The next morning, he wakes and Brom tells him more of the secrets of magic. He then takes a ride on Safira for the first time and finds that he likes the sensation. He and Safira are attacked by Ra’zacs and Brom defeats them with his sword, which is enchanted in nature. When Brom cares for Safira to help her heal her wounds, Eragon realizes the truth about Brom; Brom was a dragon rider during the battles in which Galbatorix seized power. Brom’s dragon was killed by a fellow rider named Morzan. When Morzan died, his dragon also died, ending the Age of the Dragon Riders.
Durza, having punished the Ra’zac Leader for failing to Eragon in the forest, takes matters into his own hands and lays a trap for Eragon by planting a false dream in him. Eragon’s impulsiveness sends him to the town of Gil’ead, over Brom’s objections. When Eragon attempts to rescue Arya, Durza finally confronts him, and Eragon is severely overmatched. Brom comes in out of nowhere and jumps in front of a spear meant for Eragon. Eragon frees Arya and uses Brom’s sword to escape. Brom dies from his wound, and Eragon, Safira, and Arya bury him.
As they continue on to the Varden, the archer who saved them back in Gil’ead had followed them. He called himself Murtaugh and wanted to join the group. Unfortunately, Arya had been poisoned by Durza while in captivity, and had collapsed. Murtaugh leds the group to the Varden stronghold, but they are captured upon entry. After meeting with the leader, Ajihad, Eragon and Safira are welcomed, but Murtaugh is imprisoned when it is revealed that he is the son of the traitor Morzan. Murtaugh protests, but to no avail.
As the Varden accept Eragon, Safira and Arya, who is recovering from her poisoning, it is revealed that Durza’s poison allowed Galbatorix to find where the Varden were located. He orders Durza to attack the stronghold, and Durza takes many legions of the king’s soldiers to attack. The Varden, however, have been preparing for battle, and outfit Eragon and Safira in specially made suits of armor.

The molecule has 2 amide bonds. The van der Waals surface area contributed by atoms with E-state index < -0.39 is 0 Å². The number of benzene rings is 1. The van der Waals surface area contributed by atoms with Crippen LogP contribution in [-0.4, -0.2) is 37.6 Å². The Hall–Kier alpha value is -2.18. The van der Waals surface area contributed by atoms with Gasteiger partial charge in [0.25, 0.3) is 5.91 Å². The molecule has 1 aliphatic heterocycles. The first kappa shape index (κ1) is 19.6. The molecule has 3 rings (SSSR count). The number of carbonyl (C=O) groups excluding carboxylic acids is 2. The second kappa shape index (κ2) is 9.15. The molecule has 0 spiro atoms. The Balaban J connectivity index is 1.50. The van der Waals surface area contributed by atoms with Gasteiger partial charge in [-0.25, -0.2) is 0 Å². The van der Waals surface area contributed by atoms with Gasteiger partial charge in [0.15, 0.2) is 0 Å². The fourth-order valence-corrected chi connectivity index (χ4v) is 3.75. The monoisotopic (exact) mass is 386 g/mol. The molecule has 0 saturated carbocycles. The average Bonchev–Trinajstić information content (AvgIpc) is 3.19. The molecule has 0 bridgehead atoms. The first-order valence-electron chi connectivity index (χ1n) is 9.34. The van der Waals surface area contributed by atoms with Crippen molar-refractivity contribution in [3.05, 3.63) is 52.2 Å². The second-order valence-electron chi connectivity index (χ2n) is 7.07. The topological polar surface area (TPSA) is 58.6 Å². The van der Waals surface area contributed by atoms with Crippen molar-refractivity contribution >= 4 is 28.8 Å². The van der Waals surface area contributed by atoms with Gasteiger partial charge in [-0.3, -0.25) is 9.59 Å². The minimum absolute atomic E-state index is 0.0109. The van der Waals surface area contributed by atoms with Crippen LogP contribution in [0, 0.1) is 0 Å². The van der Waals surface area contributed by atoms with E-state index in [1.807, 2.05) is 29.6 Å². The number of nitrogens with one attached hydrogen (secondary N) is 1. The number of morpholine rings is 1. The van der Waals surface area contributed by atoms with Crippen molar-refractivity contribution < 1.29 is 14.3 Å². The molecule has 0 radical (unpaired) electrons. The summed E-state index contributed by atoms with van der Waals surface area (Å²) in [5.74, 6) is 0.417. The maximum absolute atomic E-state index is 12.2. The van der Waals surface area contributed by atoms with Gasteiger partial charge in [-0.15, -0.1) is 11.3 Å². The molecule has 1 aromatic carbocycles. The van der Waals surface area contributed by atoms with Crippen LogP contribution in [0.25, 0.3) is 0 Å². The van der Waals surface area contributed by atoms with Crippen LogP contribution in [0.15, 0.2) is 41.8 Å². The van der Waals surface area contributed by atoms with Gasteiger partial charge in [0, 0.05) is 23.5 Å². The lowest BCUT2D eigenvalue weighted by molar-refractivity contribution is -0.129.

The battle begins, and Eragon’s presence helps the battle in the Varden’s favor. Durza, however, uses the fires of battle to fashion himself a demonic dragon, which he rides to attack Eragon and Safira. Safira is wounded, but a quick-thinking Eragon uses a trick to stab Durza in his only weak point. However, the battle was a bloody one, and it had appeared that both Eragon and Safira had succumbed to injury.
The next morning, Eragon wakes and finds that Murtaugh had been freed thanks to his actions in helping the Varden win against the soldiers. It is then revealed that Safira had also survived and healed from her wounds. Together, they catch up to Arya, who had taken a diplomatic party with her to return to her kingdom. She was planning to ready her kingdom for Galbatorix’s counter-attack, which she believed was coming soon.
Back at the castle, we see a hand with a Dragon Rider symbol pull out a sword similar to Brom’s. He then cuts a curtain, calling out the name of his dragon. The dragon appears and breathes fire.
Review and Analysis:
Eragon is the end result of watching a few movies and deciding that this would be the best way to tell a story which had been told many times before. When you add to that the stale casting that Hollywood is famous for, as well as lots of uncompelling actors, you get a very unmemorable movie.
Yes, You’ve Seen This Story Before:
Most people picked up on the fact that Eragon seems to be nothing more than Star Wars dressed up in Lord of the Rings garb. What most people may not have noticed, however, was that Eragon‘s screenplay closely resembles George Lucas’s original intentions for the Star Wars movie in 1977.
For example: The Army of Galbatorix increases their numbers by drafting young men of consenting age and forcing them to become conscripts. This was how the Empire in Star Wars was supposed to act; it was how Biggs Darklighter “defected” to be Rebel Alliance. It was also, IIRC, how Luke and Dak (his Speeder Harpoon Gunner in The Empire Strikes Back) knew each other.
Next, the “stone” that was stolen by Arya, which holds the key to the future for the Varden, along with her capture by Durza in the beginning, sounds suspiciously like Leia’s theft of the Death Star plans and her capture by Darth Vader. The plans end up with Luke Skywalker egg lands near Eragon, who works on a farm with his Uncle. Even their sunset contemplations were supposed to evoke the same emotions: